Beneath the murky green waters on the north end of Lake Powell, entombed within the tons of silt that have been carried down the Colorado River over the years, lies a 26,000-ton pile of un-remediated uranium mill tailings. It’s just one polonium-, bismuth-, thorium-, and radium-tainted reminder of the way the uranium industry, enabled by the federal government, ravaged the West and its people for decades.
In 1949, the Vanadium Corporation of America built a small mill at the confluence of White Canyon and the Colorado River to process uranium ore from the nearby Happy Jack Mine, located upstream in the White Canyon drainage (and just within the Obama-drawn Bears Ears National Monument boundaries). For the next four years, the mill went through about 20 tons of ore per day, crushing and grinding it up, then treating it with sulfuric acid, tributyl phosphate and other nastiness. One ton of ore yielded about five or six pounds of uranium, meaning that each day some 39,900 pounds of tailings were piled up outside the mill on the banks of the river.
In 1953 the mill was closed down, and the tailings left where they sat, uncovered, as was the practice of the day. Ten years later, water began backing up behind the newly built Glen Canyon Dam; federal officials decided just to let the reservoir’s waters inundate the tailings. There they remain today.
If you’re one of the millions of people downstream from Lake Powell who rely on Colorado River water and this worries you, consider this: Those 26,000 tons of tailings likely make up just a fraction of the radioactive material contained in the silt of Lake Powell and Lake Mead.
During the uranium days of the West, more than a dozen mills — all with processing capacities at least ten times larger than the one at White Canyon — sat on the banks of the Colorado River and its tributaries, including in Shiprock and Mexican Hat on the San Juan River; in Rifle and Grand Junction and Moab on the Colorado; and in Uravan along the San Miguel River, just above its confluence with the Dolores. They did not exactly dispose of their tailings in a responsible way.
At the Durango mill the tailings were piled into a hill-sized mound just a stone’s throw from the Animas River. They weren’t covered or otherwise contained, so when it rained tailings simply washed into the river. Worse, the mill’s liquid waste stream poured directly into the river at a rate of some 340 gallons per minute, or half-a-million gallons per day. It was laced not only with highly toxic chemicals used to leach uranium from the ore and iron-aluminum sludge, a milling byproduct, but also radium-tainted ore solids. (Crass self-promotion: For more details on the Durango mill read my book, River of Lost Souls).
Radium is highly radioactive and a “bone-seeker,” meaning that when it’s ingested it makes its way to the skeleton, where it decays into other radioactive daughter elements, including radon, and bombards the surrounding tissue with alpha, beta, and gamma radiation. According to the Toxic Substances and Diseases Registry, exposure leads to “anemia, cataracts, fractured teeth, cancer (especially bone cancer), and death.”
It wasn’t any better at any of the other mills. In the early 1950s, researchers from the U.S. Public Health Service sampled Western rivers and found that “the dissolved radium content of river water below uranium mills was increased considerably by waste discharges from the milling operations” and that “radium content of river muds below the uranium mills was 1,000 to 2,000 times natural background concentrations.”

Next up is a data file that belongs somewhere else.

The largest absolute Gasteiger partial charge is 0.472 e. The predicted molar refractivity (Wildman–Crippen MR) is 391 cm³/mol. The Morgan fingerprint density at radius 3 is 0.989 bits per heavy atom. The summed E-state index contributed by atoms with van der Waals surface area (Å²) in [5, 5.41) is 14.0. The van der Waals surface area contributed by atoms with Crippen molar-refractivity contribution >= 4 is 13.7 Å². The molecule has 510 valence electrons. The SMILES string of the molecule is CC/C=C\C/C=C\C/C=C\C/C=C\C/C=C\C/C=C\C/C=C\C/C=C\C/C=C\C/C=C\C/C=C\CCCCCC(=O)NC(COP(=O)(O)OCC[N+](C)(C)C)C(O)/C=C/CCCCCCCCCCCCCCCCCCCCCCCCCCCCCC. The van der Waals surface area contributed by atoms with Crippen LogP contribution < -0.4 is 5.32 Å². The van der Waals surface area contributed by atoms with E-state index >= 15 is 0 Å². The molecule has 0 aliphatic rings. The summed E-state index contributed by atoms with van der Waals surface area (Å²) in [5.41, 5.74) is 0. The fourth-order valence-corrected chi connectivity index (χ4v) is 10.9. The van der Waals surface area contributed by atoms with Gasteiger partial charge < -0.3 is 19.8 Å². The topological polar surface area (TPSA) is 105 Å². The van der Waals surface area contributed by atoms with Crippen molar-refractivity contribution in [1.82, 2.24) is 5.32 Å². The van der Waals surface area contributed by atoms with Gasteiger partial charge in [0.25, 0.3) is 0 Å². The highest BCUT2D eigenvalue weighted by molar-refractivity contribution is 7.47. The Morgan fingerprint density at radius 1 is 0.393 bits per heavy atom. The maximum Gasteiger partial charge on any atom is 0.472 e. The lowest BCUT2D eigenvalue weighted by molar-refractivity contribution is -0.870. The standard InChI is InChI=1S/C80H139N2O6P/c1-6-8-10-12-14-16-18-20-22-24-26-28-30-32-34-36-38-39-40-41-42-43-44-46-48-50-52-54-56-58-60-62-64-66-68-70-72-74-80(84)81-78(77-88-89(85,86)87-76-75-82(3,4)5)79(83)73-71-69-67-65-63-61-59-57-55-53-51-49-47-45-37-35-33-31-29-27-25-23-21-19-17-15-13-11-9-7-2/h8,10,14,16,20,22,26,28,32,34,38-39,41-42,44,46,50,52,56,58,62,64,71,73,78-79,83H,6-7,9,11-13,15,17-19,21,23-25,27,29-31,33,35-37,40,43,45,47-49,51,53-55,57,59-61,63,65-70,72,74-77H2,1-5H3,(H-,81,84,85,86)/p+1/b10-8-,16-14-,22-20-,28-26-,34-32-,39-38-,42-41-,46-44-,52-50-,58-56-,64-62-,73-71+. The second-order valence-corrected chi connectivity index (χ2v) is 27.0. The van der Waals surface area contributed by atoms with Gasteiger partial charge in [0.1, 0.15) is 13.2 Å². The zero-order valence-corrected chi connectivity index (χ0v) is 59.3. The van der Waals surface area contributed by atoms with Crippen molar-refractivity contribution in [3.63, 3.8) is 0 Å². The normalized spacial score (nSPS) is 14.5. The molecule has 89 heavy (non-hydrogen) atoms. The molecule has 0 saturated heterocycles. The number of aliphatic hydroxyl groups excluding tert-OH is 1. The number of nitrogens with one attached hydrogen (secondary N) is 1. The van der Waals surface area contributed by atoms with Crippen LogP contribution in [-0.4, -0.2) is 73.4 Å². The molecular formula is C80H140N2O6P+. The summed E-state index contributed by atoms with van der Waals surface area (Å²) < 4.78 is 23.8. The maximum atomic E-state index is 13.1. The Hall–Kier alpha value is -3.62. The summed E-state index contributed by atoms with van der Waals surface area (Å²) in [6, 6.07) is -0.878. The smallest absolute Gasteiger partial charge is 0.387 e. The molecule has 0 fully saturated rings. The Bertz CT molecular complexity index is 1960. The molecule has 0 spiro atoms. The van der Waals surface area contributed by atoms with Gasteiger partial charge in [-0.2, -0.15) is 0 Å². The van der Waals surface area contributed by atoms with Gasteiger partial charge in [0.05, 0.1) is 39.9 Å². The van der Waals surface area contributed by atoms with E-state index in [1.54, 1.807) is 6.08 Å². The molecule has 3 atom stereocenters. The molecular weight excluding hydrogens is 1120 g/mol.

That was just from daily operations. In 1960, one of the evaporation ponds at the Shiprock mill broke, sending at least 250,000 gallons of highly acidic raffinate, containing high levels of radium and thorium, into the river. None of the relevant officials were notified and individual users continued to drink the water, put it on their crops, and give it to their sheep and cattle. It wasn’t until five days later, after hundreds of dead fish had washed up on the river’s shores for sixty miles downstream, that the public was alerted to the disaster.
Of course, what’s dumped into the river at Shiprock doesn’t stay in Shiprock. It slowly makes its way downstream. In the early 1960s, while Glen Canyon Dam was still being constructed, the Public Health Service folks did extensive sediment sampling in the Colorado River Basin, with a special focus on Lake Mead’s growing bed of silt, which had been piling up at a rate of 175 million tons per year (!) since Hoover Dam started impounding water in 1935. The Lake Mead samples had higher-than-background levels of radium-226. The report thus concludes:
“The data have shown, among other things, that Lake Mead has been essentially the final resting place for the radium contaminated sediments of the Basin. With the closure of Glen Canyon Dam upstream, Lake Powell will then become the final resting place for future radium contaminated sediments. The data also show that a small fraction of the contaminated sediment has passed through Lake Mead to be trapped by Lakes Mohave and Havasu.”
And so, the billions of tons of silt that has accumulated in Lake Mead and Lake Powell serve as archives of sorts. They hold the sedimental records of an era during which people, health, land, and water were all sacrificed in order to obtain the raw material for weapons that are capable of destroying all of humanity.